7 Tips to Improve the Cleaning In Place (CIP) of your Falling Film Evaporator

Cleaning In Place Tips for Falling Film EvaporatorGLM Hydro Falling Film Evaporator Tips: –The majority of Falling Film Evaporators have a Cleaning In Place (CIP) system. Most of them are automated. Some evaporators have a higher level of automation than others, especially those that run a CIP every day, like falling film dairy evaporators. In the dairy industry, not only fouling plays an important role, bacteriological growth or bacteria activation are factors as well. Without knowing the details of your Falling Film Evaporator or the product you run, I can give you 7 general tips for improvement:

Tip 1 – Keep Internal Mixing Low

When coming off production, run the product levels as low as possible. When you bring in water or condensate for flushing you want to keep the internal mixing as low as possible. High levels can lead to long flush out times. Be as effective and efficient as you can. When the process allows, it sometimes may be better to drain all product levels!

Tip 2 – Ideal Temperature

When you bring in your cleaning solution, make sure that you bring the temperature to an ideal level in which the cleaning liquid is most effective. Be cautious not to use a cleaning agent or temperature level that your materials of construction cannot handle. I have seen evaporators being eaten away by using the wrong cleaning chemicals at the wrong temperature, be careful with that.

Tip 3 – Concentration of the Cleaning Solution

What goes for the temperature, goes for concentration of the cleaning solution! Make sure that you do not dump in all the cleaning chemicals at once. Especially when the concentrated liquid is pumped into the feed of the system. You should dose in the cleaning liquid in such a way, that the strength is matching the optimum. Avoid creating a plug flow of highly concentrated cleaning solution, this can have a negative effect on dissolving the fouling. It can also cause damage to materials and gaskets when you have a high plug flow of CIP pumping through the system.

Tip 4 – Consider a Prewash

Once the CIP solution is in the system very often the evaporator is brought into a circulation mode. Make sure that there is not too much fouling at the first quarter of the CIP run. This fouling, now on the loose in your system, will spray dirty CIP agent on the internal walls of the evaporator. And don’t forget: acid loses its’ activity when calcium fouling is the problem. In some applications it may be more effective and efficient to do a prewash to get the first heavy fouling removed.

Tip 5 – Avoid Build-Up at the Final Passes

If you have your evaporation reduced (reduce the delta T’s needed for evaporation) the liquid loads on the final passes or effects get higher. Make sure that the pumps are able to pump a higher CIP load, for example using a frequency drive on the final motors, so you can speed them up for CIP.  Avoid level build-up.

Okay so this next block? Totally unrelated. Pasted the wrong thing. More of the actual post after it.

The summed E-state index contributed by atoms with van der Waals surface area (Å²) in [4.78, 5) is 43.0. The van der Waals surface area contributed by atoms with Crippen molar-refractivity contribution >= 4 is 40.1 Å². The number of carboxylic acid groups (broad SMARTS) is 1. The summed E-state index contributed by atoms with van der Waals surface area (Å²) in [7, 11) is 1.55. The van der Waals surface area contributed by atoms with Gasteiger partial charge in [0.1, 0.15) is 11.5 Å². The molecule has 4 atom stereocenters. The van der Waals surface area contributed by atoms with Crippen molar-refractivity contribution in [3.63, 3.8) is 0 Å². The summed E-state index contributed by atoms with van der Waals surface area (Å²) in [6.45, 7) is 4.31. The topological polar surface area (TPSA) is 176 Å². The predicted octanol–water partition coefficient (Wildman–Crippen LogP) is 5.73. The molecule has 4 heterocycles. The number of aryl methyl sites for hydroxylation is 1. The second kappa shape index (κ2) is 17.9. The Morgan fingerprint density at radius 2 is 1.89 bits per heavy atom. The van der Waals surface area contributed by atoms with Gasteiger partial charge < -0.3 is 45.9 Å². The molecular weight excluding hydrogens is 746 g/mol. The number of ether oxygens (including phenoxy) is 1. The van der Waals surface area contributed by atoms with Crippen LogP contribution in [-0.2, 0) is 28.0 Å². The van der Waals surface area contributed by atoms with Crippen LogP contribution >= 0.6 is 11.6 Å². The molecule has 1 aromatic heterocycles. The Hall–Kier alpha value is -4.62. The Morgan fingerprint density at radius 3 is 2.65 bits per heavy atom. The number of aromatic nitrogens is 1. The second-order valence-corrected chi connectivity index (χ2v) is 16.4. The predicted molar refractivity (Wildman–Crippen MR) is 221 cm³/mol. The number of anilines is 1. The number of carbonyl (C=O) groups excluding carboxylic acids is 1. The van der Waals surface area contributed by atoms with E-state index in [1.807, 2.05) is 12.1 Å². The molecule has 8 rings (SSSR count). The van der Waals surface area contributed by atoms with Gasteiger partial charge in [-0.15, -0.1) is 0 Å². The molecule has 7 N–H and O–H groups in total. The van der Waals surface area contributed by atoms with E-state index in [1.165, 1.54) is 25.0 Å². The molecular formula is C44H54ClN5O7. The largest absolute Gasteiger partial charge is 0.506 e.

Tip 6 – Run High Flows

Run the flows as high as you can without flooding the system. You want to avoid high levels in the evaporator sumps that create a long flush out time. If you have a long train of multiple effects, with a high concentration factor, it may be worthwhile to split the system into two segments, for example pre-heaters and evaporator on a separate boil out.

Tip 7 – Keep an eye on your Spray Nozzles

Make sure that all the spray nozzles are working properly. Do not start spraying before the cleaning liquid has reached the desired concentration.

Bonus Tip – Know what is fouling your system

On top of all this it is important to explore what the fouling substance actually is, so you can choose the proper cleaning cycle and cleaning liquids. I advise to physically check the falling film evaporator before cleaning, that way you can literally see where the problem areas actually are before cleaning.

By running a CIP and do an inspection after the CIP you can see how effective the cleaning has been and if there are any modifications necessary. Another area to look into is why is there fouling to begin with. Is there anything you can do to avoid fouling or to make the runs longer? Time, temperatures and concentrations play an important role on running times. Especially in those applications where the system does not run under the original conditions. When you switched to a higher inlet concentration or you run on different product properties, modifications may be required to get optimal results.

I have seen large improvements on treating the product differently. For example: an PH correction of the product or operating on a different time/temperature profile can make the product less heat sensitive and will give you less bio fouling problems.

Contact us for more information when you would like to optimize your product, production process, equipment design and CIP solutions towards a better performance.

Jan de Geest
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